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Although today was the deadline for EU diplomats to determine the specifics of the Russian oil price cap, we pointed out earlier just how “great” discussions were going with Poland rejecting a proposed cap of $65 per barrel as being too soft, while Greece refusing to consider anything below $70.

Meanwhile, amid the growing discord, in typical European fashion – where nobody has even looked at the math ahead of time – the entire concept of a price cap was clearly meaningless as explained in “The Ridiculous Reality Of The Russian Oil Price Cap Debate In One Picture.”

Which is why it wasn’t at all surprising that on Friday, European Union diplomats suspended talks on capping Russian oil prices, as Poland and the Baltic states objected to a proposal they consider too generous to Moscow.

As Bloomberg reports, diplomats had expected a deal to be done on Friday night but positions remained entrenched and the talks were postponed to Monday.

As previewed earlier this week, the bloc has been locked in a fight over how strict the Group of Seven-led price cap should be. Poland and the Baltic nations are outraged at a proposal to cap Russian oil prices at $65 per barrel limit, as the level is above the rates Moscow sells crude now, making the entire price cap discussion completely meaningless and purely an exercise in virtue signaling.

Poland is demanding additional sanctions, a review mechanism, and a price below the market level, according to a senior diplomat.

And as always happens when Europe has to reach a unanimous decision, with Poland and the Baltic states digging their heels in, the spat has laid bare the fundamental tension at the heart of the price cap idea. Countries are being forced to choose between two priorities that are almost impossible to resolve: trying to choke off revenue to Russia and avoiding potentially painful spikes in the oil price that could damage the global economy.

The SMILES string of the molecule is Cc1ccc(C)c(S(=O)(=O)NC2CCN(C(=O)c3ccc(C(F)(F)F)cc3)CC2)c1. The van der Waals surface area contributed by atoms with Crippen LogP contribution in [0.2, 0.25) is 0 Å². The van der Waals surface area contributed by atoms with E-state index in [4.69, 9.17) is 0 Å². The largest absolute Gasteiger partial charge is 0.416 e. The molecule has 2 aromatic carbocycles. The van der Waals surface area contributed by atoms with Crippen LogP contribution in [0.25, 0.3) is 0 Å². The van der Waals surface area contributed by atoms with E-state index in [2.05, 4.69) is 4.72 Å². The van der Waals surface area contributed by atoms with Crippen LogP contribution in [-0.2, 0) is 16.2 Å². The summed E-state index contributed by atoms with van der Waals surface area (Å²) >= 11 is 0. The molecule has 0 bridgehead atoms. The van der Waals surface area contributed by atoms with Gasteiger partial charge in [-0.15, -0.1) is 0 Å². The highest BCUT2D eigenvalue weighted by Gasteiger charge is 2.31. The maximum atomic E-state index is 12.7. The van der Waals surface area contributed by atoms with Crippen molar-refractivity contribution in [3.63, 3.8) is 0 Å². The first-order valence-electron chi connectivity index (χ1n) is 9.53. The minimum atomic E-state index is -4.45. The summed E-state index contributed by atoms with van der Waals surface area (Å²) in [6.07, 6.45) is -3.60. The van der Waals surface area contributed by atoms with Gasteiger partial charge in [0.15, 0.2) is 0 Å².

“If you put the price cap too high, it doesn’t really bite,” European Commission Vice President Valdis Dombrovskis said in an interview on Bloomberg TV. “Oil is the biggest source of revenue for Russian budget, so it’s very important get this right so it really has an impact on Russia’s ability to finance this war.”

On the other end of the spectrum from Poland are shipping nations like Greece, which favor a higher level that will help keep trade flowing, and boosting state revenues derived from quietly helping Russia break the oil embargo by turning a blind eye to an entire industry of ship-to-ship transfers that has taken Greece by storm.

The talks have been fraught because at $65, the cap is above the prices that Russia is already accepting for its crude from ravenous buyers such as China and India – a level which is heavily discounted to global benchmarks.

Such a “cap” would allow Moscow to argue that it’s business as usual; at the same time, the Kremlin had said it would refuse to sell oil to anyone signing up to the cap – but on Thursday appeared to hint it could soften its stance.

Still, Europe can only kick the can so long: the Dec. 5 deadline is looming, at which point EU sanctions on Russian oil are set to kick, and the disruption to the market will likely be greater if the price cap isn’t in place as all Russian oil exports would be suspended, unless of course Europe stops being a vassal state of the US State Department and decides to do away with the Russian sanctions entirely (for an objective assessment of who holds the upper hand in Europe, read Ambrose Evans-Pritchard with “Putin has another gas shock for us: the deindustrialisation of Europe “.

The EU sanctions would bar access to insurance and services for any ship transporting Russian oil. The cap allows access to those services, but only if the crude is purchased below a certain price. The US proposed the price cap earlier this year as an alternative to EU sanctions that were so strict they risked shutting down swaths of production.

The US argued that a spike in prices caused by EU sanctions could eventually help Putin — as well as being ruinous for the global economy.

Oil prices have fallen in recent days, partly on signs a deal could keep Russian oil flowing, easing the pressure on the global market. Then again this is Europe, and anything that is seen as a consensus outcome will never happen…





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